Uncommon Truths About the Arctic and Arctic Travel

By Polar Cruises - July 30, 2018

The literal translation of the “Arctic” is “near the bear”, which may draw up images of polar bears and other Arctic-dwelling creatures.  However, the name was actually given to the Arctic in reference to the constellation Ursa Major, or “Great Bear”, which is a prominent celestial landmark of the North, and Ursa Minor, or “Little Bear”, the constellation that contains the North Star (or Polar​_is, the Pole Star).

This is one of the great misunderstandings about the Arctic.  In fact, some may claim that the Arctic is one of the most misunderstood regions of the planet.  So mysterious, and lesser traveled, most people have extraordinary misconceptions about this area of the world, and fail to recognize all the vast wildlife, plantation, scenery, and civilizations that cover this landmass.

At Polar Cruises, we are given the opportunity to educate travelers with knowledge about this beautiful, yet remote region.  There is so much opportunity for exploration, and visitors will witness things few people will ever see personally.  That is why we are taking a moment to educate our readers on the little known facts about the Arctic.

Little Known Facts About the Arctic

About the Arctic:

Referred to as the “land of the midnight sun”, the Arctic actually goes through pretty drastic changes from summer to winter.  Though the sun dhttps://www.polarcruises.com/sites/default/files/styles/banner1-large/public/page/specializing-antarctica-travel-and-arctic-cruises-1996/2seaspirit1.jpg?itok=jcYPpuV4oesn’t rise much during the winter (or at all during the winter at the North Pole), it does shine every day (almost all day) on the Arctic Circle during the summer months.   In fact, the sun won’t set in the Arctic during the summer for 73 days, usually from about April 19th until August 23rd.

About the Location:

The Arctic reaches from Russia’s Far East to Spitsbergen to Arctic Norway. The North Pole is the northernmost point of Earth, and the Arctic Circle is approximately 1,650 miles from the North Pole (66° 33′39″ north of the equator).

The Arctic includes lands in many regions of the world, including Alaska, Canada, Greenland/Denmark, Iceland, Norway, Sweden, Finland, and Russia. The most northern point of the European Arctic is North Cape.

About the Weather:

Although covered in ice pack for most of the year, during the short summer months the temperature can reach around 55°F in regions such as Reykjavik, Iceland.  Though not considered warm by any means, the more moderate summer temperatures give visitors a rare opportunity to witness the diverse scenery, unusual wildlife and interesting people of the Arctic.  This season is the best time to explore the High Arctic, and occurs from July to September, when 90 percent of the Arctic is void of snow and ice, allowing for plants and wildlife to grow in abundance.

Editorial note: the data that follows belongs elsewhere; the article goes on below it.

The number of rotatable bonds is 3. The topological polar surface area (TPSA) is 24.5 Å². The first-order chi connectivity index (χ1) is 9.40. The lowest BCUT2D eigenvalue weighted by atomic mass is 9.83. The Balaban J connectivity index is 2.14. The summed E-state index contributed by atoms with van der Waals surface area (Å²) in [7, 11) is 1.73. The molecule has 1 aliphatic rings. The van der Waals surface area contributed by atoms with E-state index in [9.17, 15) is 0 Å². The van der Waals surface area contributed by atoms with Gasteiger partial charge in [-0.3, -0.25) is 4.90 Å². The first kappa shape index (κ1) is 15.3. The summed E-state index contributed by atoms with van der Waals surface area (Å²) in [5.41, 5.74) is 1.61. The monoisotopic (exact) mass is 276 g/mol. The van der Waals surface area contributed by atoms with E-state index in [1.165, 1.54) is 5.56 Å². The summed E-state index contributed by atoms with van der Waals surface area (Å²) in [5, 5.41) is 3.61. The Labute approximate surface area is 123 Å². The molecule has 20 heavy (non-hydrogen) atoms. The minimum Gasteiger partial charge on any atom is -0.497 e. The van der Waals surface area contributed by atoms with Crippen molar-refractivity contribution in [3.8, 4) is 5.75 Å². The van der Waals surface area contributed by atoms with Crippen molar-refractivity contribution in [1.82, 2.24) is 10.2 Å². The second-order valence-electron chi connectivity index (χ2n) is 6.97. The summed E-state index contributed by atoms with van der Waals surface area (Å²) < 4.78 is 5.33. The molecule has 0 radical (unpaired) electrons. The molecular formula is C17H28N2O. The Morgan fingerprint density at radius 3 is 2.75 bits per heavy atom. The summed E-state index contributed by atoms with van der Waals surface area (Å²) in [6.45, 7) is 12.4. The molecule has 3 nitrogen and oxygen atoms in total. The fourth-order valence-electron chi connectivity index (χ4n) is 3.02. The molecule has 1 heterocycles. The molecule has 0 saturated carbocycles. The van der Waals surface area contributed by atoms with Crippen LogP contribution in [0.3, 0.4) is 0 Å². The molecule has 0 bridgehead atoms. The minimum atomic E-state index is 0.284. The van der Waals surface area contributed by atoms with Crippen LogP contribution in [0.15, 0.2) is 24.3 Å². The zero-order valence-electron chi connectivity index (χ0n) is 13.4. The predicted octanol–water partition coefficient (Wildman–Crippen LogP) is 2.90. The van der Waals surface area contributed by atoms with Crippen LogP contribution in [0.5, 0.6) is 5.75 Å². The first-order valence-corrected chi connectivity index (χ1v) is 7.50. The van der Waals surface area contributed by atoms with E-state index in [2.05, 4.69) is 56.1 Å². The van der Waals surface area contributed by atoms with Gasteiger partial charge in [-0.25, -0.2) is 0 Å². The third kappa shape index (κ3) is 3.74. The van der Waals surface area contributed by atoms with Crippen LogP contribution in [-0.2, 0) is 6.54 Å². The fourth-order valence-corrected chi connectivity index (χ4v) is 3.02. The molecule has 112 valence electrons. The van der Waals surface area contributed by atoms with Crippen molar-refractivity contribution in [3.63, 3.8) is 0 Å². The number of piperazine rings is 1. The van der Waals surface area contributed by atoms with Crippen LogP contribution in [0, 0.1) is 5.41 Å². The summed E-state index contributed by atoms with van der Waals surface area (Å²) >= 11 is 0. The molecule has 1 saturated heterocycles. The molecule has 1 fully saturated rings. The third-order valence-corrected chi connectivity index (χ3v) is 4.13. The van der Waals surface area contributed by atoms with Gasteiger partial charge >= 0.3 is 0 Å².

About the Wildlife:

The Arctic is home to polar bears, walruses, seals, musk ox, reindeer, caribou, wolves, wolverines, Arctic foxes, tundra geese, and millions of seabirds that breed and raise their young on ledges and barren islands. There are over 40 species of sea birds that nest, fish and migrate to different areas of the Arctic every year.

About Human Inhabitants:

The majority of the Arctic is inhabitable to humans due to the permafrost, making it one of Earth’s last intact ecosystems.  However, there are regions of the Arctic with human settlers, including Greenland, Newfoundland, and Labrador.  These regions are inhabited with remote villages that date back to Viking settlements over 1000 years old. Though small in population, visitors are fascinated by the lively culture of these small villages of the Arctic.

About the Foliage:

Though pictures of snowdrifts and icebergs are often the first thing that come to mind when thinking of the Arctic, during certain parts of the year, much of the Arctic is covered with beautiful and lively blooming foliage.

So often misunderstood, the Arctic is one of the most beautiful and fascinating places on Earth.  The perfect time to visit on an Arctic cruise is July through September, and cruises are booking up fast.